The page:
Even More from Cairns
Cairns Botanical Gardens
Botanical gardens? Not my kettle of fish at all but the redoubtable
Mrs Bucket decided we would go. And so, of course, we went. I have to admit,
yet again, to being wrong. The gardens were so beautiful and interesting
that we decided to devote a special page to pictures of some of the blooms,
including some insect-eating plants.
To look at them click HERE
To return to this page, scroll down to the text below the last picture.
Adjacent to the Botanical Gardens was a rainforest walk which was also full
of interest. Take, for example, the towering Paperbark Eucalypt shown on
the right being hugged by an over-affectionate Fig Tree. So who was supporting
who? Or rather, who was supporting whom
? (Do you ever sense your
old English teacher looking over your shoulder, a wooden ruler in one hand?)
The fruit shown on the left was one of several found under a tree in the Botanical
Gardens. They were about the size of a golf ball and we wondered at their
Have you ever seen metallic blue fruit?
There was a tropical African Sausage Tree in the gardens with a pile
of 'sausages' lying beside its trunk. The plaque informed us
the tree is only pollinated by blossom-feeding bats. The 'sausages'
were, of course, the fruit of the tree, and they certainly did resemble
very large sausages. We didn't taste them.
Departing entirely from all things botanical, while in Cairns we listened to a fair
amount of commercial radio. Time and again we heard a catchy jingle advertising
box trailers manufactured by one Mr. Taylor and his company. The jingle
went something like this:
From the country to the city
There's nothing quite so pretty
As a T-a-y-l-o-r's trailer
Beauty Is In The Eye Of The Beholder.
We heard this commercial so many times that we became intrigued.
Nothing quite so pretty
as a box trailer? We thought Mr. Taylor
might be stretching the truth a little. Then, one morning, on our dawn constitutional,
we came across a Taylor's Trailer parked on the roadside. We gazed at it
long and hard, trying to determine what aesthetic attributes, if any, it
possessed. It mattered not from which angle we viewed it, that trailer just
could not, by any stretch of the imagination, be described as 'pretty'.
However, beauty does very much lie in the eye of the beholder, so you be
I apologise unreservedly to Mrs. Linda Taylor, proprietor
of Taylor's Trailers, for any perceived criticism of her product and for calling her 'mister'. A year or two later Linda gave us wonderful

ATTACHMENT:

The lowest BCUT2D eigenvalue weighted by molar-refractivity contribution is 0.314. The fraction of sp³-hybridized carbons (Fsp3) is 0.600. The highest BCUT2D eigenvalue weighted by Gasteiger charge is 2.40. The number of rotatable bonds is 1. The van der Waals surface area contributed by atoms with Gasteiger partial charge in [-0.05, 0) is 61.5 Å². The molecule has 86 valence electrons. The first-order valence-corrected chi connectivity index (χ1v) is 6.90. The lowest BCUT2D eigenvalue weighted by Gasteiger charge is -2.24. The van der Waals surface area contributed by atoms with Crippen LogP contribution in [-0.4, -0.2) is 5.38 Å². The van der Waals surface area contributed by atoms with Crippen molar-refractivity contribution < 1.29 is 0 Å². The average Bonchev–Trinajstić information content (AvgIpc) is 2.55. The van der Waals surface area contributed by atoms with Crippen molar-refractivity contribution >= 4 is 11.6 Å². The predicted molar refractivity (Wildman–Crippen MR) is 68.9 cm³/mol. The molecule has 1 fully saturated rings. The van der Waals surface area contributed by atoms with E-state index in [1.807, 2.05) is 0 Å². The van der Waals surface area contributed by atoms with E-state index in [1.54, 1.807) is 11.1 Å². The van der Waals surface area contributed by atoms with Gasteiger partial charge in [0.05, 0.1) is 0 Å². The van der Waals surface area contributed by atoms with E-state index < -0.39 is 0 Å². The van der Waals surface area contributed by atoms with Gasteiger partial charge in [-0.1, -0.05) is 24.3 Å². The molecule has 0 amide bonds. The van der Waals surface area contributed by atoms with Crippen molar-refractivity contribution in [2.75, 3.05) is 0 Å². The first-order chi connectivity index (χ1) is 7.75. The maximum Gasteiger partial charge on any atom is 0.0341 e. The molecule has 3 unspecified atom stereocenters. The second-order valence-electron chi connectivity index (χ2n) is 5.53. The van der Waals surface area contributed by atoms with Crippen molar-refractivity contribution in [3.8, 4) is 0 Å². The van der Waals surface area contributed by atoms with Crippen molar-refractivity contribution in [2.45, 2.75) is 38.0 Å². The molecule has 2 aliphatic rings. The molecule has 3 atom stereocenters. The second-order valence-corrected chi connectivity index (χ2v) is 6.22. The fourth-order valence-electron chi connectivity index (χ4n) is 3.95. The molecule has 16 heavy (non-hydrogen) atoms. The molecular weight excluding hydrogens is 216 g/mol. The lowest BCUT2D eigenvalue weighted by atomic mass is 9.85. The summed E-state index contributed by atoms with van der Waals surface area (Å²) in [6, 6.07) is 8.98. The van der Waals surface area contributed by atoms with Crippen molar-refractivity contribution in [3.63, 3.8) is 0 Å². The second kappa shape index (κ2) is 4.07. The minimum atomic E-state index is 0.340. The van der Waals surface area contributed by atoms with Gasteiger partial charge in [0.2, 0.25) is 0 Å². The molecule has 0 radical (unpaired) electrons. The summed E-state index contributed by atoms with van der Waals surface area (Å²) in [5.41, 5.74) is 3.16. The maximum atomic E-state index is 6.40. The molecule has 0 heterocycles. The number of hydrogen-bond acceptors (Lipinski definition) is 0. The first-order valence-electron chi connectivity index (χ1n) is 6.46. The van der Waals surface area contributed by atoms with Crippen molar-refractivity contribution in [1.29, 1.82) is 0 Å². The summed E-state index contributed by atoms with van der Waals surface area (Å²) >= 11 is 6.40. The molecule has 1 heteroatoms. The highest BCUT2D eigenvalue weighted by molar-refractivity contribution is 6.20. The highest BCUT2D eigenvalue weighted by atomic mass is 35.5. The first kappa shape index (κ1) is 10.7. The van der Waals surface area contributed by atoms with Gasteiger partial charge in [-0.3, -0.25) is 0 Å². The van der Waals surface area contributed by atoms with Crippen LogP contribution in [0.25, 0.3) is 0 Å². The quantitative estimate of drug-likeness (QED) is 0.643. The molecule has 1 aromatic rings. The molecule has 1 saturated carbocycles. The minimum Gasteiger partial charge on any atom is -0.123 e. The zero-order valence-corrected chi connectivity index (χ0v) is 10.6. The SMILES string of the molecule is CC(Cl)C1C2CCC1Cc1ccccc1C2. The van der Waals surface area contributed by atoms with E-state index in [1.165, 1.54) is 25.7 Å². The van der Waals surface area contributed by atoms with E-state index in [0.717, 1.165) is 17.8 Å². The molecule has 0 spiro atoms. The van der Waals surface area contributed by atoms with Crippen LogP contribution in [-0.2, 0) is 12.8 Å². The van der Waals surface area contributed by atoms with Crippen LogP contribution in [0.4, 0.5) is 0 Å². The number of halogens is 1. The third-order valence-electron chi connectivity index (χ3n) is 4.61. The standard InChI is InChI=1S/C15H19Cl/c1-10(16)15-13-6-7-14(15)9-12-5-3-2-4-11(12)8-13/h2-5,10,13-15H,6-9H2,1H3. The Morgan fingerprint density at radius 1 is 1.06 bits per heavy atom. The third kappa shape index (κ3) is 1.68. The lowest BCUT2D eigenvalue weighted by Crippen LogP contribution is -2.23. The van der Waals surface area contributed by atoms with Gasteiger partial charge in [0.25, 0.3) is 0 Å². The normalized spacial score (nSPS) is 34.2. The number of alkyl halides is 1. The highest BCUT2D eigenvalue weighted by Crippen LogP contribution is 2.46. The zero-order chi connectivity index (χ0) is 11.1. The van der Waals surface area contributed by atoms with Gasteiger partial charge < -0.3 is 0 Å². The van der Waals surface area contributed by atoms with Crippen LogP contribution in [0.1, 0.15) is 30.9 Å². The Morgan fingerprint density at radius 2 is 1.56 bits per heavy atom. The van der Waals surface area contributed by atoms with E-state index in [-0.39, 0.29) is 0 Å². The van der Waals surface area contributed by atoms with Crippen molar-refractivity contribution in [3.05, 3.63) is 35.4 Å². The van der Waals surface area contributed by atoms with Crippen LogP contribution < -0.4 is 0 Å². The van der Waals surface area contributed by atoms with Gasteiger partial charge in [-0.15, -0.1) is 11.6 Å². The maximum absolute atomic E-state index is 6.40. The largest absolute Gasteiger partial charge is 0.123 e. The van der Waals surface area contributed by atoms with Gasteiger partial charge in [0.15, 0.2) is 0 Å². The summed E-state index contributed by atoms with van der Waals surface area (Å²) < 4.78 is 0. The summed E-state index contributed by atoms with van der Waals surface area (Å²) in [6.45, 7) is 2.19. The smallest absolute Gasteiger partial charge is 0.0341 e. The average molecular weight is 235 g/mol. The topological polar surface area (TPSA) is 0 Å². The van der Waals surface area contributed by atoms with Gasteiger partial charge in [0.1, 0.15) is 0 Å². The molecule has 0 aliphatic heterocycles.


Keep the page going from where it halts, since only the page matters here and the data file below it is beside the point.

service when we needed her help with our caravan. Thank you, Linda. But even so, a box trailer . . . pretty
One Enormous Moth
While on our morning walk one fine day, we saw what appeared
to be a dead leaf tangled in some cables on a power pole. A closer inspection
showed that it was, in fact, the biggest moth we had ever seen. And it wasn't
tangled, it had settled and was very much alive. Its colouring was such
that it could easily pass for a tatty, dry leaf with holes in it. They were
not holes, however, but translucent panels rather like our modern banknotes.
I rushed back to the caravan for the camera and a ruler so that I could
share this moment with you, dear Reader.
Well at least say
or gasp or something, so I feel appreciated.
(That wiring doesn't look too smart, does it?)
The moth's wing span was 25 cm. or 10 inches.
Some time later we discovered it was a female Hercules Moth.
One source describes it as Australia's largest moth, another as the largest
moth in the world. The female's role is to reproduce as fast as possible
after leaving her chrysalis for her life is short. She has no mouth so can't eat;
once her body's store of food is used up it's all over.
Hmmm, a female that can't talk and her only interest is in sex. Those male
Hercules Moths have all the luck!
On the same walk we saw the nests of some green ants in a tree. Green ants,
for those (like us) who haven't seen them before, are quite a bit smaller
than a bull ant and have a green body, hence the name. How those little
things manage to bend thick leaves and glue them in position to build a
large, spherical nest is truly amazing. Green ants do bite, by the way,
but since Aboriginals eat them, I guess that's fair enough.
The nest of a Green Ant colony is about the size